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Many of yesterday's masking jobs (stuff we learned in older applications) now gets done with selection tools. Today's masks are all about making portions of your image transparent to varying degrees.
Granted, learning masks doesn't always feel intuitive or comfortable. Those stinking Menu commands barely hint at what the heck they actually do. Initially masks can confuse us, annoy us and scare those body fluids right out of us. But it's all worth it once we get past the initial hump. (that hump is a speed bump and not a mountain ... just slow down)
Can we cook Thanksgiving Dinner on a one burner hot plate?
Sure, but a four burner stove & double oven is probably better.
isn't a sudden 'light bulb' kind of moment
it's a gradual realization.
If you get a little tense or frustrated, take
a break to go read an irreverent
but you really want to get this darn thing figured out once and for all,
follow Ron as he gently takes you through the Valley of Mask.
Look at the Lettering in the image to note how it fades away at both ends. This was a simple operation using the PSP Mask editing feature over a background layer that was white.
In mask editing for the lettering layer, I made a selection of the left half of the image, filled it with a black to white gradient, moved the selection to the right half, reversed the gradient and flood filled that side too. Deleted the mask and was done.
and can also see where we're working.
Checking View Mask is an insurance policy for confirming that you actually changed the image transparency. All image transparency changes must appear somewhere between ruby to pink as a see through indicator. If it looks transparent but isn't some shade of red to pink, that's layer transparency (a completely different animal) and you've gotten detoured down the wrong road with the wrong kind of transparency.
Go ahead, paint some black on your image to confirm a red checkerboard is really there. (and then undo it) The more you see of the red color over your transparency checkerboard the less you see of your image and visa versa.
3 Select paintbrush Click the foreground color
to see your palette has become 256 levels of gray. This
means we're now working with 256 levels of transparency.
Black blackens out the image to full transparency (invisible) so you will be painting black on images whenever you want something invisible. All the normal paintbrush tools will work.
I made a selection over the goldfish and painted with black over half of the selection.
Hey, when I paint black,
it goes to a red checkerboard and no image!
Now select a medium gray (index 127) and paint an area to be semi-transparent. (I made a freehand selection around the fish to keep the semi transparency inside that specific area.).
Notice the red of the mask is subdued and we can see the original image although it's become semi-transparent.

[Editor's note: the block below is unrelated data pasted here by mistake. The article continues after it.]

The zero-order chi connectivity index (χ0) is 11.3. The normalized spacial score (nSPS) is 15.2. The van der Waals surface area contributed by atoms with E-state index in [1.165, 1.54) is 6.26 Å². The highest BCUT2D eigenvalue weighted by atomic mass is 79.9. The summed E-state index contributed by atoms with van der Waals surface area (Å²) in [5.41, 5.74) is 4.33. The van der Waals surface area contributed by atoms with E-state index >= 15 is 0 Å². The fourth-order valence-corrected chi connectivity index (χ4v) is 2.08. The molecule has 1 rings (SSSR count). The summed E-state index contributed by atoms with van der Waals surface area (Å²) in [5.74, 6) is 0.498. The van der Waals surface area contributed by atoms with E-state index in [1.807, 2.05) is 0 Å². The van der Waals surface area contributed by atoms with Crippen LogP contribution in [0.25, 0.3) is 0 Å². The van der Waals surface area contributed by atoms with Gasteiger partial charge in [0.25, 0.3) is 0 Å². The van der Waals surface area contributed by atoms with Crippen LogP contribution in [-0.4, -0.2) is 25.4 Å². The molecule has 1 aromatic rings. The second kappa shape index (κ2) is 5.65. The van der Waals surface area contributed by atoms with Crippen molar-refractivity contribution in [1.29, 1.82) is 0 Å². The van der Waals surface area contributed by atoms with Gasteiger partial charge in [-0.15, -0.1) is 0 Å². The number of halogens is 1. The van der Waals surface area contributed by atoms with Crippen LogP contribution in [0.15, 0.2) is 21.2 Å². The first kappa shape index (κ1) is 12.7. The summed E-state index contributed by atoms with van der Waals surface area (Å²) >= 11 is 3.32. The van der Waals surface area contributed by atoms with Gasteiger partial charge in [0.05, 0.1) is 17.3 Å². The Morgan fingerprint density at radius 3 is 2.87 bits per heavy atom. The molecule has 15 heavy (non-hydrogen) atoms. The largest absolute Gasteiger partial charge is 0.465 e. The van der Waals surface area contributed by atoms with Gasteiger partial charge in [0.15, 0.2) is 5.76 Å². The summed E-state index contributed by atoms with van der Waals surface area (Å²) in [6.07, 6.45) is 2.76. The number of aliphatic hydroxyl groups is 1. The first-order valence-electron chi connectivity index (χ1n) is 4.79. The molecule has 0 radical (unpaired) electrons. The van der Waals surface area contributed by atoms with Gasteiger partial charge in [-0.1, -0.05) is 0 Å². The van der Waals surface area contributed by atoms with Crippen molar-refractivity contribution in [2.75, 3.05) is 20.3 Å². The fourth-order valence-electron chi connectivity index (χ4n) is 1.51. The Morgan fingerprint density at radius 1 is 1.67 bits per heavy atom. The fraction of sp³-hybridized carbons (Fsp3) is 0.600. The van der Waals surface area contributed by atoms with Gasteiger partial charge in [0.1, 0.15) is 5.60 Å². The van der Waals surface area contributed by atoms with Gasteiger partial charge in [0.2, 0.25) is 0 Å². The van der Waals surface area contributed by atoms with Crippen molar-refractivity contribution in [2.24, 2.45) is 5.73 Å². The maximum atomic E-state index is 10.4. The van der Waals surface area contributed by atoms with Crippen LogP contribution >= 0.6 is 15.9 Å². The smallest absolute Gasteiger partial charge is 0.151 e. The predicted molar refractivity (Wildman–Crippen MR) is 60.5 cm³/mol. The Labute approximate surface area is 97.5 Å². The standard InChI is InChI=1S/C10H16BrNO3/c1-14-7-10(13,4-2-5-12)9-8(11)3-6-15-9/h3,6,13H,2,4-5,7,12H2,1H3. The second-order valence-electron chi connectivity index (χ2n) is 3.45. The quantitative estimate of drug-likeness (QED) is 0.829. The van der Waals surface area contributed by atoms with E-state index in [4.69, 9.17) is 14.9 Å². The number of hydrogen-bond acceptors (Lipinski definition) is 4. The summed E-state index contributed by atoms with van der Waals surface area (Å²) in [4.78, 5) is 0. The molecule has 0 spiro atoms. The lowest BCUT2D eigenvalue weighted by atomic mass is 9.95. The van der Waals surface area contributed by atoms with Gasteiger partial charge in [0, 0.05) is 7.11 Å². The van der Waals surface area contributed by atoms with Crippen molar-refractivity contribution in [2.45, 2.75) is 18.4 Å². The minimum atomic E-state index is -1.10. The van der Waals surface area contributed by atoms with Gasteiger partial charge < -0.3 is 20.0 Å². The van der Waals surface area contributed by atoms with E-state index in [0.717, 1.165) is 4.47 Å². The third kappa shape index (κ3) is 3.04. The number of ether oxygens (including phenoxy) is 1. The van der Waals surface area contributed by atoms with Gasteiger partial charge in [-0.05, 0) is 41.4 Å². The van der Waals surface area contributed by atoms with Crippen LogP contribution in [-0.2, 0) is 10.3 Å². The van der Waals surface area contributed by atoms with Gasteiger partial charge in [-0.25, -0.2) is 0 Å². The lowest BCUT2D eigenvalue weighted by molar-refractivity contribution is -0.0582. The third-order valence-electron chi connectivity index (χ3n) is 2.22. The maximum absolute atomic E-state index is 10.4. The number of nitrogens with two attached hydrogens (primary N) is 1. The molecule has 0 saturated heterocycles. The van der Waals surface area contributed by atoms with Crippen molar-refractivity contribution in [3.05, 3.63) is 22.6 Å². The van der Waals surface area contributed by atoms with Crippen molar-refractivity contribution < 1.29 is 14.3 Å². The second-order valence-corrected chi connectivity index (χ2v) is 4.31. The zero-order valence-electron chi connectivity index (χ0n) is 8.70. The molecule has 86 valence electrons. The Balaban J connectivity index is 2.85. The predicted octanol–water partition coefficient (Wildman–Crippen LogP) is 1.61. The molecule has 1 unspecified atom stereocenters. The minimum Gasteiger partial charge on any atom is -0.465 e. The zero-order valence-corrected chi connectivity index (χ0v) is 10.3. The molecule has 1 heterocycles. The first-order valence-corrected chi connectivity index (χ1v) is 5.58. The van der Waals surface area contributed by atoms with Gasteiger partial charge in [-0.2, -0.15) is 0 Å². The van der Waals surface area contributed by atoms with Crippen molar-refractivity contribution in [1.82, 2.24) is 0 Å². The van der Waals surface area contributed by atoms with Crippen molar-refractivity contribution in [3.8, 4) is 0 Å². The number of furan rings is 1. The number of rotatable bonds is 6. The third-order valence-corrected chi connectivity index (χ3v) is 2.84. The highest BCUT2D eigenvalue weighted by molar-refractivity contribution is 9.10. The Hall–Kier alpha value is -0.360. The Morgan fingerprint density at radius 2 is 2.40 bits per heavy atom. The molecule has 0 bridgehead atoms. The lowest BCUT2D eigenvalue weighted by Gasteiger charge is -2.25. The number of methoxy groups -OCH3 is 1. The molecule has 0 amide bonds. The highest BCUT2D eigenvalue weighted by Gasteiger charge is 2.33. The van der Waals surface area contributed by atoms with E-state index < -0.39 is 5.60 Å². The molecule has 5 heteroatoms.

Make a freehand selection
over another area and then use the Fill tool to fill it with
a normal white to black gradient.
You can mouseover the the mask icon on your palette to see your "painting transparency" edits.
Where it says "masks" in the title bar may appear or disappear (off and on) dependent on where you are in the process, so don't let that hide and seek stuff throw you.
Use your mask icon for reliable confirmation that you have a mask.
Click the View Mask and Mask Edit to off when you want to add new layers beneath the current one, and flood fill it as desired. We already have our blue layer, so just turn its visibility back on.
(If you do add more layers
without turning those View and Edit Mask buttons off, your mask
notations on the palette will appear and disappear as you drag
layers around, that's normal)
Our fish are now done. We could continue to leave the mask open to add new stuff to our image ... or we can Menu > Mask >Delete
Calm down, this is the normal procedure.
We can choose to merge the current edited mask with the layer, or to discard the mask totally (A-bomb the mess I made, so I can start over.) So if you like your results say merge it, if not say delete it and start over again.
There are other things that can be done, such as saving the mask while it's open to either the hard drive or the Alpha Channel, edit the mask as a selection, etc. Once you are comfortable with masks those concepts easily fall into place.
If you deleted your mask and find you are left with painted sections instead of transparency you forgot to select Mask> Edit earlier in the game and just wound up painting on your picture.
When you see that you are painting "color" (not greyscale) on your image when your intention was to edit your mask ... you've taken a wrong turn.
Use the Mask menu commands to create masks (instead of that mask icon on the layer palette) and it's a lot easier to keep track of where you actually are in the grand scheme of things.
As you go along ... note why each step lists the things it does.